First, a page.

Covariance relationship means that if you have two types that are subtypes, their subtype relationship carries over to the type they create when they are used as type parameters.

For example, if Dog is a Subtype of Animal, then Box of dog: Box[Dog] is a subtype of Box of animal:Box[Animal] . The plus symbol + is used to annotate that the relationship is covariance.

So, for example the definition of the Box type constructor will look like Box[+T]

  • Contravariance Annotation

Contravariance is the reverse of covariance relationship. It means that the subtype relationship between type parameter is reversed for the types they are used to construct.

In a contravariant case, if we have Dog as a subset of Animal, then Box[Animal] is a subset of Box[Dog]. This relationship is annotated using minus symbol -

Thus the definition of Box with a contravariant relationship on its type parameter would look like Box[-T]

  • Invariant Annotation

This means that there is no relationship between the subtype relationship of type parameters and the type they create.

This means that even if Dog is a subtype of Animal, it does not mean Box[Dog] is a subtype of Box[Animal]. With invariance relationship, Box[Animal] is a separate distinct type from Box[Dog] even if Dog is a subtype of Animal.

There is no special annotation to represent invariance. Hence Box[T] indicates invariance. Invariance is the default case.

Check this blog to understand more about variance.

3. View bound annotations

Now we will bring the protagonist back into the story i.e Implicits. View bound annotation are specified as follows

class TypeConstructor[TypeParameter <% AnotherType](tipe: TypeParameter)

The TypeParameter <% AnotherType annotation syntax requires that there must be an implicit value in scope to convert from TypeParameter to AnotherType.

Here is a code snipper for clarity —

scala> case class Number(number: String)scala> case class Box[A <% Number](a : A)scala> Box(1)^error: No implicit view available from Int => Number.scala> implicit def intToNumber(int: Int): Number = Number(int.toString)def intToNumber(int: Int): Numberscala> Box(1)val res1: Box[Int] = Box(1)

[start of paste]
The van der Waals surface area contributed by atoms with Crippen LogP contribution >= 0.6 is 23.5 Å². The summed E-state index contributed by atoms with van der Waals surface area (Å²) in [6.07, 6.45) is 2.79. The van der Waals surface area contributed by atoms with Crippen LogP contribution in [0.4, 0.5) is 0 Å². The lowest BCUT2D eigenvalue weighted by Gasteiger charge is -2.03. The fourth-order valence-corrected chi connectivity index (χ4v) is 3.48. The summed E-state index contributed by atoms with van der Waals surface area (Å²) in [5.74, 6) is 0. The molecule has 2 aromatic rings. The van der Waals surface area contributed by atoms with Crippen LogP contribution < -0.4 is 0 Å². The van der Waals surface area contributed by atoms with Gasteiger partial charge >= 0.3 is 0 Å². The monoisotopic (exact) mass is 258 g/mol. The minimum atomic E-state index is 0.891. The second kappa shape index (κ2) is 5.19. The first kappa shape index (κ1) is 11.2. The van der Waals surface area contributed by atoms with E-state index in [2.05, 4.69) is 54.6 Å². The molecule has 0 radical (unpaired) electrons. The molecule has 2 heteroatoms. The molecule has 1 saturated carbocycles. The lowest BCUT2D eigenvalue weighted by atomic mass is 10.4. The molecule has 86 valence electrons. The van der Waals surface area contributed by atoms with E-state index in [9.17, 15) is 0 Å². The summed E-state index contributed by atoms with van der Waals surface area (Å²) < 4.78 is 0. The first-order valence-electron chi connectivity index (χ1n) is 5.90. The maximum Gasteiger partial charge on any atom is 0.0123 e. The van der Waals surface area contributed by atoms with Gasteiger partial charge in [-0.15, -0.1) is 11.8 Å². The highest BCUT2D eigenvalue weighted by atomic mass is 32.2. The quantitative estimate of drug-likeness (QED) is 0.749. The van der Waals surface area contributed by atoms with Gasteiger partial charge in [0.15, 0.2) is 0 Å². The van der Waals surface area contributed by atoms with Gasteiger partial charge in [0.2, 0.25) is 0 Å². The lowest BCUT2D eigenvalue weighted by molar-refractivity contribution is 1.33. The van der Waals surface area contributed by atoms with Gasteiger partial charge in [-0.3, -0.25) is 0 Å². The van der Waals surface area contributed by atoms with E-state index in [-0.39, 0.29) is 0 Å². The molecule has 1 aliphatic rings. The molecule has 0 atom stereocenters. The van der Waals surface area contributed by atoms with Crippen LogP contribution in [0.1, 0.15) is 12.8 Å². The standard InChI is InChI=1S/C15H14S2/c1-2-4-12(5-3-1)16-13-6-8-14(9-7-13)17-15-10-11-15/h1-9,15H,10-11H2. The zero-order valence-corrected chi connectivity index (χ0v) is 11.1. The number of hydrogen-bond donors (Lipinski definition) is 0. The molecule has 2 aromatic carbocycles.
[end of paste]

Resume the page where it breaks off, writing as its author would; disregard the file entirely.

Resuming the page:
In the repl we define a class Number which takes a String argument. We then specify type annotation Box[A <% Number] which means that whatever type parameter A is used to construct a new type, there must be an implicit conversion available from A => Number. So another way of writing the Box definition would be

case class Box[A](a: A)(implicit ev: A => Number)

and this is actually the format that Scala compiler recommends since view bounds are deprecated.

4. Context bound annotations

The context bound indicates that for a Type parameter A, there should be a value in implicit scope, that has been created using another type constructor say B but by passing A as the type parameter of this other type constructor B. Sounds complex , lets see an example first

trait Animal[A] {
def eat: String
}
case class Dog(name:String)
case class Cat(name:String)

implicit val dogAnimal: Animal[Dog] = new Animal[Dog] {
override def eat: String = "dog food"
}
implicit val catAnimal: Animal[Cat] = new Animal[Cat] {
override def eat: String = "cat food"
}

case class Box[A : Animal](animal:A) {
def eatFromBox = {
implicitly[Animal[A]].eat
}
}

// prints dog food
Box(Dog("dog")).eatFromBox
// prints dog food
Box(Cat("cat")).eatFromBox

The syntax for defining Box is[A : Animal]. It means when we supply a type parameter to fill the hole of Box i.e A, then there must be a Animal[A] in implicit scope. If we say Box[Dog] then an implicit Animal[Dog] must be available in scope

So the general syntax is

trait TypeConstructor[A : B]
  • TypeConstructor is a type constructor that takes A as a type parameter
  • For Whatever A that is provided, there must exist a value of B[A] in the implicit scope.

So we can see that context bounds are a shortcut (syntactic sugar) for expressing

trait TypeConstructor[A,B](implicit ev: B[A])

And if you look closely at the Box[A : Animal] code snippet, we have basically performed operations on type A i.e call the method eat without having any relationship between Animal, Dog and Cat. The only requirement being that for whatever type A is, there must be a Animal[A]where the Animal[A] represents the required evidence needed in other to perform a polymorphic operation on A i.e Dog or Cat.

This feature of type constructors with context bounds, that allow us to perform polymorphic operations with using overloading or overriding is quite special. This is the feature of type-classes in Scala and we will explore this in detail in the next blog.

Further readings

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ayush mittal

ayush mittal